I realize this is a very confusing subject, which is why my argument has been misunderstood so far. To the extent that what Infrasonic here says is true (and I don't disagree), the original theatrical Atmos mix is already compressed quite a bit and made to sound loud. And these kind of mixes suffer *even more* when down-mixed to 7.1 (for Atmos @ home) with 3 or 6 dB less headroom per channel than the theatrical reference. If the original mix was not so loud to begin with, then the down-mix might have only a few peaks that exceed full-scale that need to be compressed or limited. The sound quality impact may be quite monitor. However, for a mix that was highly compressed to begin with, a lot more content is going to be pushing above full-scale and the compression and limiting will have to be much more aggressive to keep it contained. Hence, the down-mix will sound worse than either a "quiet" Atmos mix or a "loud" 7.1 theatrical mix.
Note that we should expect this problem to be there whether or not the "home release" was done in Atmos, as long as the original theatrical track was done in Atmos. Simply because the original mix was prepared for systems with much higher *total headroom* (taking all channels and objects into account), the sound quality in the down-mixes will tend to suffer more for these unless the headroom is increased by choosing a higher monitoring level (and requiring home viewers to turn up the master volume more to achieve parity with other content).
Whether or not the studios want their home mixes to sound like clipped garbage is not clear. We are told that the director "signs off" on the home mix, but that doesn't mean that the severe clipping that turns up is necessarily desired. This issue is complicated by the likelihood that mixers are monitoring home mixes with substandard equipment that may not be up to the task of accurately reproducing the mix even at at the lower monitoring levels typically used. It may not be possible for either the director or mixers to critically evaluate what they've done. OTOH, I see some evidence that "home mixes" are starting to fall out of favor in some cases, partly evidenced by the number of recent home releases (e.g. "Avengers 2") that sound "a lot quieter". (Another piece of evidence is a comment posted by FilmMixer on AVS, sadly deleted a few hours later, that suggested "about 60%" of his recent contracts have included near-field mixes). Most likely "Avengers 2" wasn't intended to be 8 dB less loud but instead we got the theatrical mix instead of a home mix. Or those mixers realized what I'm saying above about headroom with Atmos and opted to not abide by "the (not publicly available) standard" for home mixes that says they should be done with monitoring level 6 dB (or whatever) lower.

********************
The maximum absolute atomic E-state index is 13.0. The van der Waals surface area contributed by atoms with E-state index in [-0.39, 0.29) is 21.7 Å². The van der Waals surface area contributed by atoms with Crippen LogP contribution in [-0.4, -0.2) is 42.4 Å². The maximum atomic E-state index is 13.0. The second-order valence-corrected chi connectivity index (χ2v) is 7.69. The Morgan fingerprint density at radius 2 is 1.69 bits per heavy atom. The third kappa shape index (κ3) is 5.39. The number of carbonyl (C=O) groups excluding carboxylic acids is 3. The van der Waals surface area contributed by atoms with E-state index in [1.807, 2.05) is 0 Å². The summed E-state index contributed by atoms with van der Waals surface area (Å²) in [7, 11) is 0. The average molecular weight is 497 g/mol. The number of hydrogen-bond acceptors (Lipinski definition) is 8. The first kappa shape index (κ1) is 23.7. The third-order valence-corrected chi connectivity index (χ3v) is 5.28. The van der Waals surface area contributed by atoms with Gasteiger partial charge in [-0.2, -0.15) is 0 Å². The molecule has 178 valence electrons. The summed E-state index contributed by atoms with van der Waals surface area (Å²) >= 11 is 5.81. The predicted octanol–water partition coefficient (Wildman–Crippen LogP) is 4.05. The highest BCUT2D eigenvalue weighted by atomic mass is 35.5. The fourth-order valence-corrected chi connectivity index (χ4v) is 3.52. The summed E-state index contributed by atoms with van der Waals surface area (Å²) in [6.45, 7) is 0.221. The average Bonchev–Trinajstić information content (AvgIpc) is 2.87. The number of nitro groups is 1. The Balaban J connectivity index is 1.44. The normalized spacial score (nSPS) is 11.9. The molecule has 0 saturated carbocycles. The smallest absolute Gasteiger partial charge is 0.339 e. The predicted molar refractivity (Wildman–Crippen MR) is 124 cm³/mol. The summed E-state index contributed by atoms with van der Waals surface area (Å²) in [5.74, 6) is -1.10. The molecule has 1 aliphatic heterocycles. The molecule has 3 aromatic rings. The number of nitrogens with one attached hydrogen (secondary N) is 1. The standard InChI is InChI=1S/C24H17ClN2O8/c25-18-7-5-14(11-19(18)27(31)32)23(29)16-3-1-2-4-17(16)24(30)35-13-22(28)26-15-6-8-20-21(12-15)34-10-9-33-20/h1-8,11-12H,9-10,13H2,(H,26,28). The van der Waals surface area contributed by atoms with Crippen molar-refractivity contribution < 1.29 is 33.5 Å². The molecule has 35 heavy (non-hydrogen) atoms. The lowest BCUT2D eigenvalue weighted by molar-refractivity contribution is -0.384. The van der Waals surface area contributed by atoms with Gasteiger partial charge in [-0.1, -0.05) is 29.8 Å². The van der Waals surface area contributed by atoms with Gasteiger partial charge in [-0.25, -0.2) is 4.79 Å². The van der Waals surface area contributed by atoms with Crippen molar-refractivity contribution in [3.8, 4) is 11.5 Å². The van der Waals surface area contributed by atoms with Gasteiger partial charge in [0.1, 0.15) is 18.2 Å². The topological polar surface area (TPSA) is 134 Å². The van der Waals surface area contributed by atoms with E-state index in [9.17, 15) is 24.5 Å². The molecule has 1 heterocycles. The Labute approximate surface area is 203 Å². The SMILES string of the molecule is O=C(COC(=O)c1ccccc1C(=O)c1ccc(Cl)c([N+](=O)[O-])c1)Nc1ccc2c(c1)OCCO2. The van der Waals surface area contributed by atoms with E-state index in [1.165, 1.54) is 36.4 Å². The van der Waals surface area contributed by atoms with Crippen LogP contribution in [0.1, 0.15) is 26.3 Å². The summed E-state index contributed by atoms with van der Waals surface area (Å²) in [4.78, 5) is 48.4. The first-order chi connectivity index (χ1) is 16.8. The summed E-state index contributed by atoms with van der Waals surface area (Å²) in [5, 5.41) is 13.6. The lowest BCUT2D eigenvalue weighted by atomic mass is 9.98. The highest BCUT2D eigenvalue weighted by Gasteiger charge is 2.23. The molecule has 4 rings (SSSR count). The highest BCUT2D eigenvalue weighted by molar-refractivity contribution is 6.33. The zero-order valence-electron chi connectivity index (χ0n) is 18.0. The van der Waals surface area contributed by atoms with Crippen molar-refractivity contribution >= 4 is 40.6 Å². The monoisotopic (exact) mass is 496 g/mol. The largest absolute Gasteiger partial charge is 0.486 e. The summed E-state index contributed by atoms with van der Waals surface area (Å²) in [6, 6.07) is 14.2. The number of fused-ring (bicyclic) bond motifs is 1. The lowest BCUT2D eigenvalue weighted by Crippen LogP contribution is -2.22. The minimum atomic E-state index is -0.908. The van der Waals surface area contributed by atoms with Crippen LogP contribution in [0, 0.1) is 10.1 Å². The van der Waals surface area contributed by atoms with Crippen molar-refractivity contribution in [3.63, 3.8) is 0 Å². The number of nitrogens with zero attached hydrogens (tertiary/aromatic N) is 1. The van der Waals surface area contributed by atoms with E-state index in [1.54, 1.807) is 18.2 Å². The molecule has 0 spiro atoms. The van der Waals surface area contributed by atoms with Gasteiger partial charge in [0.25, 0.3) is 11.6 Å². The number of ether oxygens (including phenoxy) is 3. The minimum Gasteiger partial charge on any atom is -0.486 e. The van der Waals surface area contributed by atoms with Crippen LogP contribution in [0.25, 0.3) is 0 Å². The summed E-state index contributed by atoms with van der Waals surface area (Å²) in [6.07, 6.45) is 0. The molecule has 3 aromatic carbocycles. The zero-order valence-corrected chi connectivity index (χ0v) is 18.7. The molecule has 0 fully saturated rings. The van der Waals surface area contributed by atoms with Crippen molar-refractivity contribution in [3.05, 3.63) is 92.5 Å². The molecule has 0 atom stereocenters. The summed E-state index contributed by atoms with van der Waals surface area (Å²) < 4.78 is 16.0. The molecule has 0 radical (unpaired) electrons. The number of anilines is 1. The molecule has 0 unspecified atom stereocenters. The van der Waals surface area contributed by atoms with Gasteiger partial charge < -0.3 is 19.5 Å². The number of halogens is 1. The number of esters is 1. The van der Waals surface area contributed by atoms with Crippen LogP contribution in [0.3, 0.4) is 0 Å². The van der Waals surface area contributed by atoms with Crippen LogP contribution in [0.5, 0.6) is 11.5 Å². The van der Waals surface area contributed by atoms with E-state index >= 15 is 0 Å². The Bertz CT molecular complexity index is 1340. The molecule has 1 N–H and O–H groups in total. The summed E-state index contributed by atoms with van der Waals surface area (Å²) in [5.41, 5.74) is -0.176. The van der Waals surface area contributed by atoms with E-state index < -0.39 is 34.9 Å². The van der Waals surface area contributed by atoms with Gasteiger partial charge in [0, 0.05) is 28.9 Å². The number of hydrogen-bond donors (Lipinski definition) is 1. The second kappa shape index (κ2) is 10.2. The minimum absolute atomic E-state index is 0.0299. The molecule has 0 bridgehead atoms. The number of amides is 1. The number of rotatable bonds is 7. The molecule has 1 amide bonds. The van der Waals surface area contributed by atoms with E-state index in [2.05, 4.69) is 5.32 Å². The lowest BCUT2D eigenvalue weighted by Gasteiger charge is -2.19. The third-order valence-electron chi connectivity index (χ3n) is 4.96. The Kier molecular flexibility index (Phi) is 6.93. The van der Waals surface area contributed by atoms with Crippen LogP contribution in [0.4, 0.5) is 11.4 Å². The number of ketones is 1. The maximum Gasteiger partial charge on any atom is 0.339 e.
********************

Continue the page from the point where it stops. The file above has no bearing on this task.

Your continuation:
All I'm saying is that there is a very real technical reasons why an Atmos home-mix will likely sound worse than a home mix done from 5.1/7.1 original content unless the monitoring level used for the mix is increased. Those mixes that are done to existing standards will sound like trash, but mixes done by studios who actually listen and note that their mix-downs sound like ass will opt to push the monitoring level up, the result of which is cleaner more dynamic mixes that require the home viewer to turn the MV up a bit more than usual. That's it.